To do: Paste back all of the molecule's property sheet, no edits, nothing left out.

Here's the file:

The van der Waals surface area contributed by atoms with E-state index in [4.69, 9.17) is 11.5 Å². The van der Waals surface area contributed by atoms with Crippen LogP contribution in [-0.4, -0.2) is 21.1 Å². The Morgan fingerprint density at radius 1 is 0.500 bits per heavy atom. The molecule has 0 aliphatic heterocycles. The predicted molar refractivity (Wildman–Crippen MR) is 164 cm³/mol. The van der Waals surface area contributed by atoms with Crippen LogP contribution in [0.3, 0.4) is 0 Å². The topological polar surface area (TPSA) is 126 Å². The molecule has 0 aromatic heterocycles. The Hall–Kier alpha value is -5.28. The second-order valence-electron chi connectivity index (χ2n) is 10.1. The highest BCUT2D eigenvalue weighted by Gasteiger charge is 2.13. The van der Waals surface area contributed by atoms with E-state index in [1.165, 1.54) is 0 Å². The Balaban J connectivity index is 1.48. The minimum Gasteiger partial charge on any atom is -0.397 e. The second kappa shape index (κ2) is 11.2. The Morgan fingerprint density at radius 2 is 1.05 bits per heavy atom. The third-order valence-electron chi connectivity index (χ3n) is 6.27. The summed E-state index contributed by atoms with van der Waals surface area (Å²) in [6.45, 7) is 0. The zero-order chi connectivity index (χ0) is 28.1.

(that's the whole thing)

The van der Waals surface area contributed by atoms with E-state index in [4.69, 9.17) is 11.5 Å². The van der Waals surface area contributed by atoms with Crippen LogP contribution in [-0.4, -0.2) is 21.1 Å². The Morgan fingerprint density at radius 1 is 0.500 bits per heavy atom. The molecule has 0 aliphatic heterocycles. The predicted molar refractivity (Wildman–Crippen MR) is 164 cm³/mol. The van der Waals surface area contributed by atoms with Crippen LogP contribution in [0.3, 0.4) is 0 Å². The topological polar surface area (TPSA) is 126 Å². The molecule has 0 aromatic heterocycles. The Hall–Kier alpha value is -5.28. The second-order valence-electron chi connectivity index (χ2n) is 10.1. The highest BCUT2D eigenvalue weighted by Gasteiger charge is 2.13. The van der Waals surface area contributed by atoms with E-state index in [1.165, 1.54) is 0 Å². The Balaban J connectivity index is 1.48. The minimum Gasteiger partial charge on any atom is -0.397 e. The second kappa shape index (κ2) is 11.2. The Morgan fingerprint density at radius 2 is 1.05 bits per heavy atom. The third-order valence-electron chi connectivity index (χ3n) is 6.27. The summed E-state index contributed by atoms with van der Waals surface area (Å²) in [6.45, 7) is 0. The zero-order chi connectivity index (χ0) is 28.1.